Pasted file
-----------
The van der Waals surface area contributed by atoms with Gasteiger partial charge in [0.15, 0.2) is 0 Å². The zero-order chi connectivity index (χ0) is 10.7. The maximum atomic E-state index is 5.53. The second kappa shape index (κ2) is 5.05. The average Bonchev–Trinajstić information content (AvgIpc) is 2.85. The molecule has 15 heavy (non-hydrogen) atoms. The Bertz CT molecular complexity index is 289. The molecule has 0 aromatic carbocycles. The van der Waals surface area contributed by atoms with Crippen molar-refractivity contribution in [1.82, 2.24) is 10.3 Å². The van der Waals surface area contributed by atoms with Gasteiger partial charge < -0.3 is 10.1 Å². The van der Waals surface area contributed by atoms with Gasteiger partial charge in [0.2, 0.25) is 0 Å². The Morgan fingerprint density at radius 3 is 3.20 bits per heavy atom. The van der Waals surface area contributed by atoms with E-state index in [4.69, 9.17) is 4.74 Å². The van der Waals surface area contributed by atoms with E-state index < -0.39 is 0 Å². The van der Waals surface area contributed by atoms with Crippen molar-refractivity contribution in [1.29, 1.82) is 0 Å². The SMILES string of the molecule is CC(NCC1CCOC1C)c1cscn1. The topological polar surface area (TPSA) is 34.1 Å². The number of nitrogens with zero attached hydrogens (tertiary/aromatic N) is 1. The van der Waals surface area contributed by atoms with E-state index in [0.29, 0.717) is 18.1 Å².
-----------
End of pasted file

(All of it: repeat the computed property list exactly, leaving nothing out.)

The van der Waals surface area contributed by atoms with Gasteiger partial charge in [0.15, 0.2) is 0 Å². The zero-order chi connectivity index (χ0) is 10.7. The maximum atomic E-state index is 5.53. The second kappa shape index (κ2) is 5.05. The average Bonchev–Trinajstić information content (AvgIpc) is 2.85. The molecule has 15 heavy (non-hydrogen) atoms. The Bertz CT molecular complexity index is 289. The molecule has 0 aromatic carbocycles. The van der Waals surface area contributed by atoms with Crippen molar-refractivity contribution in [1.82, 2.24) is 10.3 Å². The van der Waals surface area contributed by atoms with Gasteiger partial charge < -0.3 is 10.1 Å². The van der Waals surface area contributed by atoms with Gasteiger partial charge in [0.2, 0.25) is 0 Å². The Morgan fingerprint density at radius 3 is 3.20 bits per heavy atom. The van der Waals surface area contributed by atoms with E-state index in [4.69, 9.17) is 4.74 Å². The van der Waals surface area contributed by atoms with E-state index < -0.39 is 0 Å². The van der Waals surface area contributed by atoms with Crippen molar-refractivity contribution in [1.29, 1.82) is 0 Å². The SMILES string of the molecule is CC(NCC1CCOC1C)c1cscn1. The topological polar surface area (TPSA) is 34.1 Å². The number of nitrogens with zero attached hydrogens (tertiary/aromatic N) is 1. The van der Waals surface area contributed by atoms with E-state index in [0.29, 0.717) is 18.1 Å².